2012 Intern /YA Design Competition
The AIANH Intern/Young Architect Design Competition was created to provide an opportunity for interns and young architectural professionals to strengthen their design skills, gain recognition, and assist a community with their design challenges. It is open to all architectural interns and architects within five years of registration living or working in New England. Participants do not need to be members of AIA.
The 2012 competition was for an Urban Bicycle Station. Imagine walking to a sidewalk corner and finding a public bicycle. With a cellphone call or swipe of a card, you unlock it from its bike rack and ride it across town. Once at your destination, you steer to the closest bike rack and, with one more call or card swipe, return the bike to the public network. You pay a small charge for the trip, and the bike is once again available for the taking.
This vision is not far off for the city of Portsmouth and Bike-sharing programs as described above have become fixtures of progressive cities like Paris, Barcelona, and Montreal. With Montreal and Paris each having over 10,000 bikes at over 500 stations. Bike-sharing is revolutionizing transportation networks and greening the urban fabric.
Past Design Award Winners:
2012 Competition Results
Christopher Carley AIA, Principal at C.N. Carley Associates, Concord, NH
Rob Harbeson AIA, Project Architect at DeStefano Architects, Portsmouth, NH
Liaquat Kahn, AET Department Head at the NH Technical Institute, Concord, NH.
The jury was impressed by the overall effort and passionate work put in by each of the 10 design submissions and noted the progression and increased thoroughness of the design entries since the first young architects competition many years ago.
Click on the thumbnail for each project to enlarge.
Adam Lemire, LineSync Architecture, Wilmington, VT.
Jury Comments: Adam's design, The Loop, creates a subtle, formally graceful and powerful urban solution containing the most interesting public space out of all the entries. The flow and experience of the design is enjoyable and is reminiscent of someone riding on a bicycle. The handling of program creates a poetic experience from clear and simple goals that speaks to the movement of bicycles and the integration of bicycle routes along the seacoast of New Hampshire. The thoughtful consideration of site and context and integration of cycling, pedestrian, and public activity is successful by not trying to fill the proposed site with an overbearing building.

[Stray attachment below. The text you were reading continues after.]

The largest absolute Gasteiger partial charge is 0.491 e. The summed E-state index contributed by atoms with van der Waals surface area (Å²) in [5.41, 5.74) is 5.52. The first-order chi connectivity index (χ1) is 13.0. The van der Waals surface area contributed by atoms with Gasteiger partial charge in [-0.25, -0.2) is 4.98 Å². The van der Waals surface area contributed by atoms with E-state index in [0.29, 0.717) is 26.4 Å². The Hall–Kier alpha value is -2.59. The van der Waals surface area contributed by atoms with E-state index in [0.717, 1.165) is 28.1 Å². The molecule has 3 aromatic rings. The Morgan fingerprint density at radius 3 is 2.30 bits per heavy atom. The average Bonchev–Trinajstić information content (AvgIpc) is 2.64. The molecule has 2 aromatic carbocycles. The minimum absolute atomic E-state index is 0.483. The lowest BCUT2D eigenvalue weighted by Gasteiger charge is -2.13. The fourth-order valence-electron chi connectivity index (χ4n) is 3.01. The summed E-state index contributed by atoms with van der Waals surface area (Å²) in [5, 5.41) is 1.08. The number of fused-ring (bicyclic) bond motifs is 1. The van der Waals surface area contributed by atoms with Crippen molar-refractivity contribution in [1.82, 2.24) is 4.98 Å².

Second Place (tie):
Andrew M. Queen, Proc Con Inc., Hooksett, NH
Jury Comments: Andrew Queen's submission, The Cycle Tower, presents a bold concept creating a new icon for the city of Portsmouth. It contains strong organizing principles and its use of sustainable materials deserves merit for a valiant attempt towards a unique building typology. It was noted that the monumental buildings scale seemed to be a bit overpowering and lacked language that was consistent with the formal context and historical surroundings of the city of Portsmouth, but it successfully created a integrated flow and movement throughout the plan that simply solves many issues of the programmatic spaces for this competition.
Second Place (tie):
Nathan Stolarz AIA, Prellwitz/Chilinski Associates, Cambridge, MA.
Jury Comments: Nathan Stolarz's concept, The Life Cycle, takes an urban point of view approach creating a tectonic expression and architectural image of spinning spokes along the Daniel Street Facade evoking an interesting celebration of bicycle culture. Though this building seems to be more about the street and has some overpowering scale issues, it creates a design that is transparent for the community carrying a light, airy, and simple framed building juxtaposed to the heavier darker brick buildings along Daniel Street. The submission boards' ability to communicate ideas visually with quality, completion and clarity is highly effective and shows a production skill of a high quality standard of work.